I want to make clear that I don’t think when people complain about a book that they’re unmerited, or even that it comes from a place of malice, but that doing so in a small space where you know the author of the work is going to see it isn’t going to improve the community—and maybe that’s an unavoidable issue with being an indie author, and in that case, I have no solutions to offer, but maybe instead of posting about how hot a new book is, you should throw in how likeable the characters might be, how great their development was, and how amazing the writing is? And that’s not to say that I don’t love how playful, liberating and sexual the MM community is, but that when talking about someone’s work—something that they spend months on at a time—try to look beyond all of that. Try to support what the author has done, and not what the genre expects from them. And if you like the author—as a person, as a friend, as a voice within the community—why not give their new, genre-defying book a try? Why not let them have that one venture into their creativity that breaks the MM mold that might be weighing them down? I mean, at worst you lose a dollar or two, and at best you’re supporting someone’s dream while gaining a great piece of literature. (And if you absolutely do not want to try their new work because you know you won’t enjoy it, that’s fine too, but please—please—please do not go out of your way to post that you won’t be reading it, especially in that author’s group. This happens too often and it does nothing but upset the author and discourage them from writing)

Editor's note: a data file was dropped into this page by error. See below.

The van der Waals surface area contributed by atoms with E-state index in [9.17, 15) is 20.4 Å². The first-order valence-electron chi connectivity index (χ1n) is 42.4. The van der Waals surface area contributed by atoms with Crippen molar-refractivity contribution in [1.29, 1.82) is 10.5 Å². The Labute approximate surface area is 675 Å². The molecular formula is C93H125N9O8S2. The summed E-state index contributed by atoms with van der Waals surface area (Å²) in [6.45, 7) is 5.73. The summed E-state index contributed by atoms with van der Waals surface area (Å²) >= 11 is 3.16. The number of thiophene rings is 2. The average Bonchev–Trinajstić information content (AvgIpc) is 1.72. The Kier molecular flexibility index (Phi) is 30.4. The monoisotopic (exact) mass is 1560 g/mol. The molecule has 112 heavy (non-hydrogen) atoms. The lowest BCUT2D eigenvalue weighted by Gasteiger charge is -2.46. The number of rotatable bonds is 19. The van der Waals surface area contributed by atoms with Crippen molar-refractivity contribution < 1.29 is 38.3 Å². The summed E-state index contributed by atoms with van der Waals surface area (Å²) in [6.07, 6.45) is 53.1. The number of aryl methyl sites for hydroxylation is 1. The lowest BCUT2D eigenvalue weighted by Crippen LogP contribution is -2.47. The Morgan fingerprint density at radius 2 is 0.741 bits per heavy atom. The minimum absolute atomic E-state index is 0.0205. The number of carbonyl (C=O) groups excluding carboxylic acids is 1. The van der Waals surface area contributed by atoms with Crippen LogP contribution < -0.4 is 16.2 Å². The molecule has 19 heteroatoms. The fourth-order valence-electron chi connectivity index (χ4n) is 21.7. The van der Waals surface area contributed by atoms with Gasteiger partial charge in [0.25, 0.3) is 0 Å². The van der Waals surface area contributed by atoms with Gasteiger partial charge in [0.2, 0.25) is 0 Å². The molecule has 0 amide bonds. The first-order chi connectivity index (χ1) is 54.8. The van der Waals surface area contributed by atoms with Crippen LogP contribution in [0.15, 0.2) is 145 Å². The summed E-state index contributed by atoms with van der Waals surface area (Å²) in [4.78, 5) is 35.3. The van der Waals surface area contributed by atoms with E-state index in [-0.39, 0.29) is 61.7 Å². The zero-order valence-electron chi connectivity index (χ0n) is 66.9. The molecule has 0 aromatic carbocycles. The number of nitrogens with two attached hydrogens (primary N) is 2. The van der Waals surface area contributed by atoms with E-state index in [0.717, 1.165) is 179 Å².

For all the wrongs and mishaps the MM community has, there’s a lot of good here too. I broke away from writing the genre (partly because of reasons listed about, but also because my love for writing romance began to wane) but I stuck around because I truly believe there’s something worth being a part of here. And I get it—I get the passion and the criticism, it’s no different to how I complain about half the TV shows I watch every week, but where the difference lies is that I don’t have the creative team behind those shows as friends on Facebook, and for all the irks I may have with the media I consume, I still have to appreciate that it’s someone’s artistic vision, and that trying to steer them in any other direction than that of their own creativity would be wrong.
Like I said above, I have no real solutions for any of this, I think it’s the catch 22 of being an author in a community where the reader/author lines blur into that of friends and family. But I do hope that this article helps shed some light on the struggles that authors go through, and why sometimes we have these big blow ups where words like “toxic” get thrown around.
PS: As for all the catfish drama we get like clockwork, I got nothing. Those people are just batshit crazy.